Sunday, 29 April 2012

Loss Aversion Bias | Behavioral Finance

Loss aversion bias was developed by Daniel Kahneman and Amos Tversky in 1979 as part of the original prospect theory. Basically, it suggests that psychologically, the possibility of a loss is on average twice as powerful a motivator as the possibility of making a gain of equal magnitude. In short, it suggests that people woud prefer to avoid a loss to realizing a gain. 
Loss aversion can prevent people from cutting losing trades, even when they see no prospect of a turnaround. Some industry veterans have coined a diagnosis of "get-even-itis" to describe this widespread affliction, whereby a person waits too long for a trade to rebound instead of cutting their losses. This is dangerous because the best response to a loss is to cut it fast and move on to a better trade.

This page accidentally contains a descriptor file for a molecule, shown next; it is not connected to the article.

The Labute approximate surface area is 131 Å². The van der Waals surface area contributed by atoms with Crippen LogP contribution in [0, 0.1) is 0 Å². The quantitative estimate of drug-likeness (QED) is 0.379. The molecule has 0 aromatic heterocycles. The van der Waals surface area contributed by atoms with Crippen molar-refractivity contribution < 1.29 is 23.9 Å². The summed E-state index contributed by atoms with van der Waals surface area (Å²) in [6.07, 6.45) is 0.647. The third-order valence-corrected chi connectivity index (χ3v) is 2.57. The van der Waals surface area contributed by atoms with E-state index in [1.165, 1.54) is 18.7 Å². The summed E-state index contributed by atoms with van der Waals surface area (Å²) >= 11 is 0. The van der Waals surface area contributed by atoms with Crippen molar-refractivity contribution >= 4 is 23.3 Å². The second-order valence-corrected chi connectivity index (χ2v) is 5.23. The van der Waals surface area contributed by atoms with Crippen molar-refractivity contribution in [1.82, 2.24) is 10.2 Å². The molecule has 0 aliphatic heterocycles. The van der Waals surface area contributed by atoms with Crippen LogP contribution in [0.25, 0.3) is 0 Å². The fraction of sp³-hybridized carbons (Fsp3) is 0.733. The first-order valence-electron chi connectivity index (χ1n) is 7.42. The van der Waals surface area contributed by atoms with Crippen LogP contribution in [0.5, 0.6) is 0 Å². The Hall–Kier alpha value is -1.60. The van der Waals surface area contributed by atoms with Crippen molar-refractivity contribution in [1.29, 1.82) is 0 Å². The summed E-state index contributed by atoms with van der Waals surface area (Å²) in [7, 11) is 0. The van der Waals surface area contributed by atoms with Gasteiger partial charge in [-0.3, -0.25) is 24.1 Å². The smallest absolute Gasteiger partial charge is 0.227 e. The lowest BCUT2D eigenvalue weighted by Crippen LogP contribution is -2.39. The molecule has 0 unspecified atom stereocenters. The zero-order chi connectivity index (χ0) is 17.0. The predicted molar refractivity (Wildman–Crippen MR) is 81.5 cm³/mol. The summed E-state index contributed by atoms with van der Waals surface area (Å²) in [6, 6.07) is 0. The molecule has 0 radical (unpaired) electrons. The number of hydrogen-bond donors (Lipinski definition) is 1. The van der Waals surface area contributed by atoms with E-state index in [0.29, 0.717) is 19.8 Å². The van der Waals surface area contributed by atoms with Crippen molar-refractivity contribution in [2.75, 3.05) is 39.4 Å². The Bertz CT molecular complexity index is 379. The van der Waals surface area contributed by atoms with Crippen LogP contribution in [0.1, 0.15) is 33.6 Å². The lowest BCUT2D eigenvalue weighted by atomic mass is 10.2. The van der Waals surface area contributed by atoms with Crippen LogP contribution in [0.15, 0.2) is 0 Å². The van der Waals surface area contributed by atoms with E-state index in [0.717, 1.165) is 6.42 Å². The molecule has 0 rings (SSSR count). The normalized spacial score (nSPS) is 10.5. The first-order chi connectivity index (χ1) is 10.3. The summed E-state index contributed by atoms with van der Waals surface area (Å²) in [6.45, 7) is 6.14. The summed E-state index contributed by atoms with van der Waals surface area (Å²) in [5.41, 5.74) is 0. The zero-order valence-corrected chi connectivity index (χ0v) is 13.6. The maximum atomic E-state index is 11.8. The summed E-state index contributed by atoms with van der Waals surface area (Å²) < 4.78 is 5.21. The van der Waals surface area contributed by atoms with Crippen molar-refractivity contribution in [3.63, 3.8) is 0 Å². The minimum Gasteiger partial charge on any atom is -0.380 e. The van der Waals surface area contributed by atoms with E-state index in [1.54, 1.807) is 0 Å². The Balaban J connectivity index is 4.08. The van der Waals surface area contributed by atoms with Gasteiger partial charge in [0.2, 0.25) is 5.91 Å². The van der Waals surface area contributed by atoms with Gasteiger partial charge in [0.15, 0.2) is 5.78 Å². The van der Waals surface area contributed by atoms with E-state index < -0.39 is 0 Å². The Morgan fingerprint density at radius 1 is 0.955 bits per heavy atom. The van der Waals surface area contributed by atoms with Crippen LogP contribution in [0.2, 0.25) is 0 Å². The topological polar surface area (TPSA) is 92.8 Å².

Similarly, loss aversion bias can make traders dwell excessively on risk avoidance when evaluating possible gains, since dodging a loss is a more urgent concern than seeking a profit. When their trades start to show a profit, loss-averse traders hasten to lock in profits, fearing that, the market might reverse itself and rescind their profits. The problem here is that exiting too early to protect gains severely limits upside potential. This prevents traders from catching the big moves.
This is where the importance of the stoploss comes in. If a trader is disciplined, and has a preset stoploss point, the trader will exit a losing trade once the stoploss point is breached. This removes any blind hope of a rebound, and by squaring off positions, it puts the trader in a neutral frame of mind to enter the next trade, and at the same time frees up the capital for it.

No comments:

Post a Comment